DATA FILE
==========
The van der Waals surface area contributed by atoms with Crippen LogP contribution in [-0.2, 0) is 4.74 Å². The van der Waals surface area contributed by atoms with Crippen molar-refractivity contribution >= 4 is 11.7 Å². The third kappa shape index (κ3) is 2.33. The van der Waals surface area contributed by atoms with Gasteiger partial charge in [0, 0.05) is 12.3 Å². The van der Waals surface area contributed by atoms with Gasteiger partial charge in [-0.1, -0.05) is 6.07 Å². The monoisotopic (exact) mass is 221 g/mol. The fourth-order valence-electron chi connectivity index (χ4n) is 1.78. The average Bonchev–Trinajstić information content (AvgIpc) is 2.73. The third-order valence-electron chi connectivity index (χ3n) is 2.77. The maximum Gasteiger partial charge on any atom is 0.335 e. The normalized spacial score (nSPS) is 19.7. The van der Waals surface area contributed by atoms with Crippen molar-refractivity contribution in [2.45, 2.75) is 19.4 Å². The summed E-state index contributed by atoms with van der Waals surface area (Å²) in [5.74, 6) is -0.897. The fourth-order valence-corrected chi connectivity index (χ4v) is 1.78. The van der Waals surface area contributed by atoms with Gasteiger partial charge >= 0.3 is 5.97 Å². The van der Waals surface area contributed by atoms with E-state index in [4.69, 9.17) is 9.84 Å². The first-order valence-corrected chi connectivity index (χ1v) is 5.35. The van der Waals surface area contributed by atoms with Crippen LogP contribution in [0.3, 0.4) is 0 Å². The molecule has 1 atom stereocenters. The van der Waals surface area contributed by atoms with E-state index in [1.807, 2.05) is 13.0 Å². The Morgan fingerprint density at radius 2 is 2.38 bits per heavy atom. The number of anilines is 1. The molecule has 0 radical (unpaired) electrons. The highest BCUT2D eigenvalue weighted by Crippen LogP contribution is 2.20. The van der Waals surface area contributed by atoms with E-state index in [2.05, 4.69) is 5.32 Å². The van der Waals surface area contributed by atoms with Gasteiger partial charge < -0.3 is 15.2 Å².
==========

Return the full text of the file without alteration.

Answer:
The van der Waals surface area contributed by atoms with Crippen LogP contribution in [-0.2, 0) is 4.74 Å². The van der Waals surface area contributed by atoms with Crippen molar-refractivity contribution >= 4 is 11.7 Å². The third kappa shape index (κ3) is 2.33. The van der Waals surface area contributed by atoms with Gasteiger partial charge in [0, 0.05) is 12.3 Å². The van der Waals surface area contributed by atoms with Gasteiger partial charge in [-0.1, -0.05) is 6.07 Å². The monoisotopic (exact) mass is 221 g/mol. The fourth-order valence-electron chi connectivity index (χ4n) is 1.78. The average Bonchev–Trinajstić information content (AvgIpc) is 2.73. The third-order valence-electron chi connectivity index (χ3n) is 2.77. The maximum Gasteiger partial charge on any atom is 0.335 e. The normalized spacial score (nSPS) is 19.7. The van der Waals surface area contributed by atoms with Crippen molar-refractivity contribution in [2.45, 2.75) is 19.4 Å². The summed E-state index contributed by atoms with van der Waals surface area (Å²) in [5.74, 6) is -0.897. The fourth-order valence-corrected chi connectivity index (χ4v) is 1.78. The van der Waals surface area contributed by atoms with Gasteiger partial charge >= 0.3 is 5.97 Å². The van der Waals surface area contributed by atoms with E-state index in [4.69, 9.17) is 9.84 Å². The first-order valence-corrected chi connectivity index (χ1v) is 5.35. The van der Waals surface area contributed by atoms with Crippen LogP contribution in [0.3, 0.4) is 0 Å². The molecule has 1 atom stereocenters. The van der Waals surface area contributed by atoms with E-state index in [1.807, 2.05) is 13.0 Å². The Morgan fingerprint density at radius 2 is 2.38 bits per heavy atom. The number of anilines is 1. The molecule has 0 radical (unpaired) electrons. The highest BCUT2D eigenvalue weighted by Crippen LogP contribution is 2.20. The van der Waals surface area contributed by atoms with E-state index in [2.05, 4.69) is 5.32 Å². The van der Waals surface area contributed by atoms with Gasteiger partial charge < -0.3 is 15.2 Å².